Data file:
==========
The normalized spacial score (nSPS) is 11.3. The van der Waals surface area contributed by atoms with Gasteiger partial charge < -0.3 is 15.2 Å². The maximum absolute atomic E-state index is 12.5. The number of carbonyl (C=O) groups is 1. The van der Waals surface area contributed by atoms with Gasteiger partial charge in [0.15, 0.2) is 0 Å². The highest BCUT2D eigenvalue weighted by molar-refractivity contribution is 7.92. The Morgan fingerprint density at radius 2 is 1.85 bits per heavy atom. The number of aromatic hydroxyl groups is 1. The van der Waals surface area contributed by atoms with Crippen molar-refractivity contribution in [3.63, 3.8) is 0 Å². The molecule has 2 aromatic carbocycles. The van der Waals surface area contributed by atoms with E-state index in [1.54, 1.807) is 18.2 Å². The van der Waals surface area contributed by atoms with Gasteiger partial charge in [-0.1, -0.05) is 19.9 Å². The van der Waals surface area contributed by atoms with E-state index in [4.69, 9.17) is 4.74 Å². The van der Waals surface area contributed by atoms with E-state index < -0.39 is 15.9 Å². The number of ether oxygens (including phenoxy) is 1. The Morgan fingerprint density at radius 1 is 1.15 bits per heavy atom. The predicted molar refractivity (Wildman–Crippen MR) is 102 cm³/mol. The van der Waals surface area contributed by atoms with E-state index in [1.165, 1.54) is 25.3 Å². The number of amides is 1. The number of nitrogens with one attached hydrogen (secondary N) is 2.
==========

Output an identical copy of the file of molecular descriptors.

The normalized spacial score (nSPS) is 11.3. The van der Waals surface area contributed by atoms with Gasteiger partial charge < -0.3 is 15.2 Å². The maximum absolute atomic E-state index is 12.5. The number of carbonyl (C=O) groups is 1. The van der Waals surface area contributed by atoms with Gasteiger partial charge in [0.15, 0.2) is 0 Å². The highest BCUT2D eigenvalue weighted by molar-refractivity contribution is 7.92. The Morgan fingerprint density at radius 2 is 1.85 bits per heavy atom. The number of aromatic hydroxyl groups is 1. The van der Waals surface area contributed by atoms with Crippen molar-refractivity contribution in [3.63, 3.8) is 0 Å². The molecule has 2 aromatic carbocycles. The van der Waals surface area contributed by atoms with E-state index in [1.54, 1.807) is 18.2 Å². The van der Waals surface area contributed by atoms with Gasteiger partial charge in [-0.1, -0.05) is 19.9 Å². The van der Waals surface area contributed by atoms with E-state index in [4.69, 9.17) is 4.74 Å². The van der Waals surface area contributed by atoms with E-state index < -0.39 is 15.9 Å². The number of ether oxygens (including phenoxy) is 1. The Morgan fingerprint density at radius 1 is 1.15 bits per heavy atom. The predicted molar refractivity (Wildman–Crippen MR) is 102 cm³/mol. The van der Waals surface area contributed by atoms with E-state index in [1.165, 1.54) is 25.3 Å². The number of amides is 1. The number of nitrogens with one attached hydrogen (secondary N) is 2.